The ship was roughly a mile away so in order to make this shot I had to use my Tamron 150-600mm lens set to 600mm, not an easy feat in such low light conditions. I mounted the lens on my tripod, set the camera to an ISO setting of 3200, set the aperture to f/8 in aperture-priority mode, set the timer to release the shutter 5 seconds after pressing the shutter button, then made this shot. The exposure time was 2 seconds, and thankfully the conditions were calm enough that the boat did not move at all during those 2 seconds so I was able to get a nice, sharp image.
Wednesday, November 4, 2015
And this is how my night ended in the early morning hours of November 3rd. Clouds moving in from the west that soon covered the entire sky for the remainder of the night. For a little while, though, I enjoyed a period of pristine calm conditions on Kawishiwi Lake in Superior National Forest. The northern lights continued to glow in the northern sky but with a little less intensity and variety in color than what I had witnessed earlier in the night. I enjoyed watching that gray cloud moving in from the left and its perfect reflection as it marched from west to east across the lake. It was a beautiful end to an amazing night of photography and aurora watching!
This is how my night of shooting started out on November 3rd. Taken just minutes after the new day began, this photo was made at 12:10 AM along the Sawbill Trail in Superior National Forest. I had scoped out this location earlier in the summer, recognizing it as a potential good spot for some northern lights photography.
Since the majority of the Sawbill Trail runs straight north, it's a good opportunity to watch the lights dancing in the sky as you're driving, provided they are active. And active they were as I was cruising down the road that night. I had to constantly remind myself to keep my eyes on the road and not get too distracted by the beautiful aurora that were sweeping across the sky directly ahead of me.
When I arrived at this location with the trees, the activity had subsided and the lights were no longer dancing. All I could see was a soft glow right above the horizon. That didn't make the scene any less beautiful though! I had the multi-colored hues of the aurora combined with the magical starlight of the Milky Way over the stand of trees. Add just the right amount of clouds on the left that were illuminated by the rising half-moon behind me and I had a trifecta of night sky goodness!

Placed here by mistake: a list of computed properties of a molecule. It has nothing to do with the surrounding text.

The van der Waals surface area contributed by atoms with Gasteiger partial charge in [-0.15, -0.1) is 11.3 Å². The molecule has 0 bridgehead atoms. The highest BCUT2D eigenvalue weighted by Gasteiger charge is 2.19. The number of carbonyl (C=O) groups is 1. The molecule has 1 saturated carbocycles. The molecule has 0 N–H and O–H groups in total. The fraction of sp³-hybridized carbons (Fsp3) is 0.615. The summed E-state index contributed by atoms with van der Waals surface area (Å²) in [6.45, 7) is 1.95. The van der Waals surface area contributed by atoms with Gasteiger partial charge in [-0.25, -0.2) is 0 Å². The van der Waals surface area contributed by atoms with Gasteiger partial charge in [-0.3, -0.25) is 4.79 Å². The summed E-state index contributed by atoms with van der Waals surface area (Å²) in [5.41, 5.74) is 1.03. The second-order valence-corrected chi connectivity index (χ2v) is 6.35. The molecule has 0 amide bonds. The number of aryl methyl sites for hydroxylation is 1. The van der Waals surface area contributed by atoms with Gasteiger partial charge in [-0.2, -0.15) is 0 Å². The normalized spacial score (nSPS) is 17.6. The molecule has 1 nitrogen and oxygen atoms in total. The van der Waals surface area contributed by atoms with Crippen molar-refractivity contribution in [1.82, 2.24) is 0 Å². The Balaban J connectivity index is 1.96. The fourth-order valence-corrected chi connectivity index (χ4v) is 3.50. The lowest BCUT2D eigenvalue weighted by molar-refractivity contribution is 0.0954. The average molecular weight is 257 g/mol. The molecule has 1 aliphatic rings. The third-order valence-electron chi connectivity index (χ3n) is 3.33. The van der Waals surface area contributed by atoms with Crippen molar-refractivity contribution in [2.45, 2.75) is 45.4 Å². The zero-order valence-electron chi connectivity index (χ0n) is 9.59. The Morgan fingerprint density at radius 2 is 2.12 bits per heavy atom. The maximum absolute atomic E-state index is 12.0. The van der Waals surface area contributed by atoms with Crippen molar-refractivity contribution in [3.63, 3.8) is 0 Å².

Tuesday, November 3, 2015
The Aurora Borealis paints an other-worldly palette of color in the northeast Minnesota sky over Plouff Creek in the Superior National Forest. This photo was made at 3:30 this morning. Shot with a Nikon D750 camera and Nikon 14-24mm lens. Exposure length 20 seconds at f/2.8 and ISO 2500.
Last night was a good one for the northern lights! I spent the entire night out photographing the lights in various locations. Visiting multiple areas was kind of necessary due to cloud cover plaguing much of the region. There was also heavy fog at my house when I headed out. I was hopeful that the fog was only along the Lake Superior shoreline and it would clear up if I headed inland. Thankfully, that plan worked! As I drove down the shore the fog dissipated and eventually the cloud cover started breaking up as well. I drove south to Tofte, MN and headed up the Sawbill Trail to try some new (for me) locations for photographing the aurora.
I stopped at 4 different locations near the Sawbill Trail and each time I got lucky and had a clear sky long enough to make a few exposures of the lights. After making a few images at each location the clouds moved back in and totally obscured the view of the sky, so I was off again in search of another spot with a clear view. As I was making my circuit around the arrowhead region I saw a plethora of wildlife. At least 40 to 50 deer (mostly along Highway 61), a dozen or more rabbits, two moose and a skunk. It was a great night in many ways!
As is my tendency, the first image that I'm going to share from last night's adventures is my favorite. I arrived at this location just as the lights were flaring back up after a lull in their activity. There were a lot of reds in the colors of the lights last night, which happens from time to time but is certainly not common. Mostly we see green and purple. Also, the red color is not always immediately apparent to the naked eye. I had no idea that there was this much color in the sky until I made my first photograph and saw how much red there was. I could just barely make out the color when looking at the sky, but the camera really picks up a lot more of it. Look for another photo to be posted later today!